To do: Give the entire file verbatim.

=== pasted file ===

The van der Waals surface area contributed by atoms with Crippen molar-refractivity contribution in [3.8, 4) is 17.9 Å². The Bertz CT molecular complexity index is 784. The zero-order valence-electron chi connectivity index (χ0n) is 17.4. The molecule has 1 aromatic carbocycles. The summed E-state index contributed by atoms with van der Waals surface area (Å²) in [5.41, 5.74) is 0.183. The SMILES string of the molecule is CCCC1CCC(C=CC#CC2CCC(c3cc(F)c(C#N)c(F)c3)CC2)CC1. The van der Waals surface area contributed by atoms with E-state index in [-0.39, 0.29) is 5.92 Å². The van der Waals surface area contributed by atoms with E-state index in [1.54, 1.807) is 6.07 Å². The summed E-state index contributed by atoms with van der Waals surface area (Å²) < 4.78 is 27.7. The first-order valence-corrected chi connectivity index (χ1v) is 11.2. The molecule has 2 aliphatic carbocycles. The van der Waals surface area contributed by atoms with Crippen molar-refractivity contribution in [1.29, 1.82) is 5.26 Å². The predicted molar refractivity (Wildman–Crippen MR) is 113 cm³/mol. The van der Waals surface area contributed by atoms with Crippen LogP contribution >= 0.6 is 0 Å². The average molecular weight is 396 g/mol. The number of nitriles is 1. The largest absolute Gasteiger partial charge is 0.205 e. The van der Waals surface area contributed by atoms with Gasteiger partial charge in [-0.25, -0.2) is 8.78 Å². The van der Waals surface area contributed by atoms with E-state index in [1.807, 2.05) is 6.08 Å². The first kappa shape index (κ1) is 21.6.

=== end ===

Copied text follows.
The van der Waals surface area contributed by atoms with Crippen molar-refractivity contribution in [3.8, 4) is 17.9 Å². The Bertz CT molecular complexity index is 784. The zero-order valence-electron chi connectivity index (χ0n) is 17.4. The molecule has 1 aromatic carbocycles. The summed E-state index contributed by atoms with van der Waals surface area (Å²) in [5.41, 5.74) is 0.183. The SMILES string of the molecule is CCCC1CCC(C=CC#CC2CCC(c3cc(F)c(C#N)c(F)c3)CC2)CC1. The van der Waals surface area contributed by atoms with E-state index in [-0.39, 0.29) is 5.92 Å². The van der Waals surface area contributed by atoms with E-state index in [1.54, 1.807) is 6.07 Å². The summed E-state index contributed by atoms with van der Waals surface area (Å²) < 4.78 is 27.7. The first-order valence-corrected chi connectivity index (χ1v) is 11.2. The molecule has 2 aliphatic carbocycles. The van der Waals surface area contributed by atoms with Crippen molar-refractivity contribution in [1.29, 1.82) is 5.26 Å². The predicted molar refractivity (Wildman–Crippen MR) is 113 cm³/mol. The van der Waals surface area contributed by atoms with Crippen LogP contribution >= 0.6 is 0 Å². The average molecular weight is 396 g/mol. The number of nitriles is 1. The largest absolute Gasteiger partial charge is 0.205 e. The van der Waals surface area contributed by atoms with Gasteiger partial charge in [-0.25, -0.2) is 8.78 Å². The van der Waals surface area contributed by atoms with E-state index in [1.807, 2.05) is 6.08 Å². The first kappa shape index (κ1) is 21.6.